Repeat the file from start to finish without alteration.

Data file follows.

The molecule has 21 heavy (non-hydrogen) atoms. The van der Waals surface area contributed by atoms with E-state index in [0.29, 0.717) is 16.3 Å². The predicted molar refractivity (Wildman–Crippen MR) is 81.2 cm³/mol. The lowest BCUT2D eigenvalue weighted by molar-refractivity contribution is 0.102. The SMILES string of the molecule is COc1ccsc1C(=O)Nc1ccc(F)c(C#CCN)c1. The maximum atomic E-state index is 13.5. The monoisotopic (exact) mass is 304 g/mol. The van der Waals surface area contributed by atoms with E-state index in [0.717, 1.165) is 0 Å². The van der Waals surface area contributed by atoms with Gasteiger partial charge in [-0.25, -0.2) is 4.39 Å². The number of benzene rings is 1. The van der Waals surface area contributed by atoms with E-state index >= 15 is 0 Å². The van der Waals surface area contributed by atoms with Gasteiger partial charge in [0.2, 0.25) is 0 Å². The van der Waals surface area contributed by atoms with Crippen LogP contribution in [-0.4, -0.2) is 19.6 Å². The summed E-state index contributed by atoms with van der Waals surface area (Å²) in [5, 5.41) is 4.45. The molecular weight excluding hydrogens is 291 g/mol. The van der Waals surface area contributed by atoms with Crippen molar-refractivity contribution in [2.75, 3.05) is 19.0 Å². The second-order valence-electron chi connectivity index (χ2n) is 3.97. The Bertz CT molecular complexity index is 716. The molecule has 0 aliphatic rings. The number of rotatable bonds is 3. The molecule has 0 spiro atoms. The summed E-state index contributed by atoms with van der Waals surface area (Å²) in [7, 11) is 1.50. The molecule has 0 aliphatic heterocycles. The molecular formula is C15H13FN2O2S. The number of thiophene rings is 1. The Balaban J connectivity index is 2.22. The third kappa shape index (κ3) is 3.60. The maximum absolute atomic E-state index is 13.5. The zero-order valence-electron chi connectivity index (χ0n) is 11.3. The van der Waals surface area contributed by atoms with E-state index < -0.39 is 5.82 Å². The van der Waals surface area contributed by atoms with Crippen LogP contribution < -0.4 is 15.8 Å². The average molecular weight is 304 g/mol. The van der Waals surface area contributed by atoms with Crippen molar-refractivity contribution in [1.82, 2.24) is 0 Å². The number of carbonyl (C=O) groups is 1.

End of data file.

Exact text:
The molecule has 21 heavy (non-hydrogen) atoms. The van der Waals surface area contributed by atoms with E-state index in [0.29, 0.717) is 16.3 Å². The predicted molar refractivity (Wildman–Crippen MR) is 81.2 cm³/mol. The lowest BCUT2D eigenvalue weighted by molar-refractivity contribution is 0.102. The SMILES string of the molecule is COc1ccsc1C(=O)Nc1ccc(F)c(C#CCN)c1. The maximum atomic E-state index is 13.5. The monoisotopic (exact) mass is 304 g/mol. The van der Waals surface area contributed by atoms with E-state index in [0.717, 1.165) is 0 Å². The van der Waals surface area contributed by atoms with Gasteiger partial charge in [-0.25, -0.2) is 4.39 Å². The number of benzene rings is 1. The van der Waals surface area contributed by atoms with E-state index >= 15 is 0 Å². The van der Waals surface area contributed by atoms with Gasteiger partial charge in [0.2, 0.25) is 0 Å². The van der Waals surface area contributed by atoms with Crippen LogP contribution in [-0.4, -0.2) is 19.6 Å². The summed E-state index contributed by atoms with van der Waals surface area (Å²) in [5, 5.41) is 4.45. The molecular weight excluding hydrogens is 291 g/mol. The van der Waals surface area contributed by atoms with Crippen molar-refractivity contribution in [2.75, 3.05) is 19.0 Å². The second-order valence-electron chi connectivity index (χ2n) is 3.97. The Bertz CT molecular complexity index is 716. The molecule has 0 aliphatic rings. The number of rotatable bonds is 3. The molecule has 0 spiro atoms. The summed E-state index contributed by atoms with van der Waals surface area (Å²) in [7, 11) is 1.50. The molecule has 0 aliphatic heterocycles. The molecular formula is C15H13FN2O2S. The number of thiophene rings is 1. The Balaban J connectivity index is 2.22. The third kappa shape index (κ3) is 3.60. The maximum absolute atomic E-state index is 13.5. The zero-order valence-electron chi connectivity index (χ0n) is 11.3. The van der Waals surface area contributed by atoms with E-state index < -0.39 is 5.82 Å². The van der Waals surface area contributed by atoms with Crippen LogP contribution < -0.4 is 15.8 Å². The average molecular weight is 304 g/mol. The van der Waals surface area contributed by atoms with Crippen molar-refractivity contribution in [1.82, 2.24) is 0 Å². The number of carbonyl (C=O) groups is 1.